'The Bachelor' Chris Soules’ Past Reckless Driving Exposed
After being involved in a fatal collision, Chris Soules' driving record is becoming a topic of conversation.
Over ten years ago, Soules was convicted of DUI. In a court document obtained by “Extra,” Soules reportedly “passed out behind the wheel of his car at the intersection of D Ave and Hwy 3” on November 27, 2005. An officer noted that “I could smell a strong odor of an alcoholic beverage coming from his person. The defendant consent to perform field sobriety test an failed all three test… tested over .08 BAC and was taken into custody.”
In 2002, Soules allegedly left the scene of a car accident. In a police report obtained by Radar, Soules was charged with leaving a scene of a property damage and not stopping at a stop sign. The report read, "[Soules' vehicle] immediately left the scene of the accident and never attempted to make contact with or check on the condition of the driver. [Soules] was contacted within hours after the accident and admitted to driving vehicle one and striking vehicle two.”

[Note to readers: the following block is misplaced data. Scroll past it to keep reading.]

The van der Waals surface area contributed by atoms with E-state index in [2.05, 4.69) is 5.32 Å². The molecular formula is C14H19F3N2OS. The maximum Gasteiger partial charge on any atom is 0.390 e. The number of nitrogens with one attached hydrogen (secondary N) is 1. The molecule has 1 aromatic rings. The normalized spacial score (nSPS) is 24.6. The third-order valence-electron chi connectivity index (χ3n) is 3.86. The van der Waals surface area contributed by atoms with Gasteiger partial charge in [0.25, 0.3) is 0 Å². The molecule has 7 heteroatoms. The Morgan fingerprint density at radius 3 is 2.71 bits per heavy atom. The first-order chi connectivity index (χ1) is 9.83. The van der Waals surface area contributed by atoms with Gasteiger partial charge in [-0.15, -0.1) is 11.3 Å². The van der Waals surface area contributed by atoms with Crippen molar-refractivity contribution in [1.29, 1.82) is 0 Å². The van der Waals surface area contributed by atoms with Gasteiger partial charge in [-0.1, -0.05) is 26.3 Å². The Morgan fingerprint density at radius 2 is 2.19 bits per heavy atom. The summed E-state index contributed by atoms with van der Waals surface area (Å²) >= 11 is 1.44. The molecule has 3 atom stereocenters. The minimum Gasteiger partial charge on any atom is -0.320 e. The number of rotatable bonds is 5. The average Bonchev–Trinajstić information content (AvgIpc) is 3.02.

Why did he leave the scene at the time? The report revealed, "Soules stated he was scared and did not want to hurt his insurance so he left the scene.”
Soules blamed the frost on his windows for his inability to see the other vehicle. He eventually pled guilty to the charges and was forced to pay $155.
As for his recent troubles, the State of Iowa is asking to reschedule the preliminary hearing on May 2 to a later date, according to new court documents. Though he has been charged with leaving the scene of a fatal accident, he was not charged with driving under the influence. He was arrested hours after the collision, which left Kenneth Mosher dead.
On Friday, in a pic obtained by In Touch, a police deputy is seen making a visit to Soules' parents' home. A source told the publication, "He showed up at 11 a.m., went into the house for a few minutes, and then came back to his car to retrieve something. Then he went back into the house for about five more minutes, and then left."